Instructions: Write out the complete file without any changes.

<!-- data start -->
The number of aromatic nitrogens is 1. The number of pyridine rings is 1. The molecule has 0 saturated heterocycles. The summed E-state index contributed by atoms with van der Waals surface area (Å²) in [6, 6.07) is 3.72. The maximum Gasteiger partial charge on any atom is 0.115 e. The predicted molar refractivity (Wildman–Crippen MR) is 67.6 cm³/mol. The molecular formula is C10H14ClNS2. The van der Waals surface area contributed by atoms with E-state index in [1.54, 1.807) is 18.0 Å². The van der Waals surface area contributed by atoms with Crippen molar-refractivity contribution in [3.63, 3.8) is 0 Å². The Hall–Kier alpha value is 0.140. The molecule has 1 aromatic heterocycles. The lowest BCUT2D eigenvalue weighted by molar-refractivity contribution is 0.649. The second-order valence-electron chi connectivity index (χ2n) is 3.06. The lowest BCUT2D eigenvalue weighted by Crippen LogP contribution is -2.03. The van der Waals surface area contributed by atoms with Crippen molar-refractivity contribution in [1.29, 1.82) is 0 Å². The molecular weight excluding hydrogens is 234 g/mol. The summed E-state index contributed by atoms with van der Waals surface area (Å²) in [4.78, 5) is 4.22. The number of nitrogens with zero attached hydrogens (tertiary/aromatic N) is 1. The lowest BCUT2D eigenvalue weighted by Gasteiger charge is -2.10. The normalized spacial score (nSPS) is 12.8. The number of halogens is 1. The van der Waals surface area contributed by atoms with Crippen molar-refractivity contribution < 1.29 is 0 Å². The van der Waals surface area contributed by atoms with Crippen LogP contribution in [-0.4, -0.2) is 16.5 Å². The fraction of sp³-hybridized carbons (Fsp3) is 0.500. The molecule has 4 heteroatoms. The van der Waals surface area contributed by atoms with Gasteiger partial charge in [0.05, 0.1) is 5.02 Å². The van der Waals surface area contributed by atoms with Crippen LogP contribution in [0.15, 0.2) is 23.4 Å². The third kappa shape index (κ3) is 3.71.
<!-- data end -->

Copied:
The number of aromatic nitrogens is 1. The number of pyridine rings is 1. The molecule has 0 saturated heterocycles. The summed E-state index contributed by atoms with van der Waals surface area (Å²) in [6, 6.07) is 3.72. The maximum Gasteiger partial charge on any atom is 0.115 e. The predicted molar refractivity (Wildman–Crippen MR) is 67.6 cm³/mol. The molecular formula is C10H14ClNS2. The van der Waals surface area contributed by atoms with E-state index in [1.54, 1.807) is 18.0 Å². The van der Waals surface area contributed by atoms with Crippen molar-refractivity contribution in [3.63, 3.8) is 0 Å². The Hall–Kier alpha value is 0.140. The molecule has 1 aromatic heterocycles. The lowest BCUT2D eigenvalue weighted by molar-refractivity contribution is 0.649. The second-order valence-electron chi connectivity index (χ2n) is 3.06. The lowest BCUT2D eigenvalue weighted by Crippen LogP contribution is -2.03. The van der Waals surface area contributed by atoms with Crippen molar-refractivity contribution in [1.29, 1.82) is 0 Å². The molecular weight excluding hydrogens is 234 g/mol. The summed E-state index contributed by atoms with van der Waals surface area (Å²) in [4.78, 5) is 4.22. The number of nitrogens with zero attached hydrogens (tertiary/aromatic N) is 1. The lowest BCUT2D eigenvalue weighted by Gasteiger charge is -2.10. The normalized spacial score (nSPS) is 12.8. The number of halogens is 1. The van der Waals surface area contributed by atoms with Crippen molar-refractivity contribution < 1.29 is 0 Å². The van der Waals surface area contributed by atoms with Crippen LogP contribution in [-0.4, -0.2) is 16.5 Å². The fraction of sp³-hybridized carbons (Fsp3) is 0.500. The molecule has 4 heteroatoms. The van der Waals surface area contributed by atoms with Gasteiger partial charge in [0.05, 0.1) is 5.02 Å². The van der Waals surface area contributed by atoms with Crippen LogP contribution in [0.15, 0.2) is 23.4 Å². The third kappa shape index (κ3) is 3.71.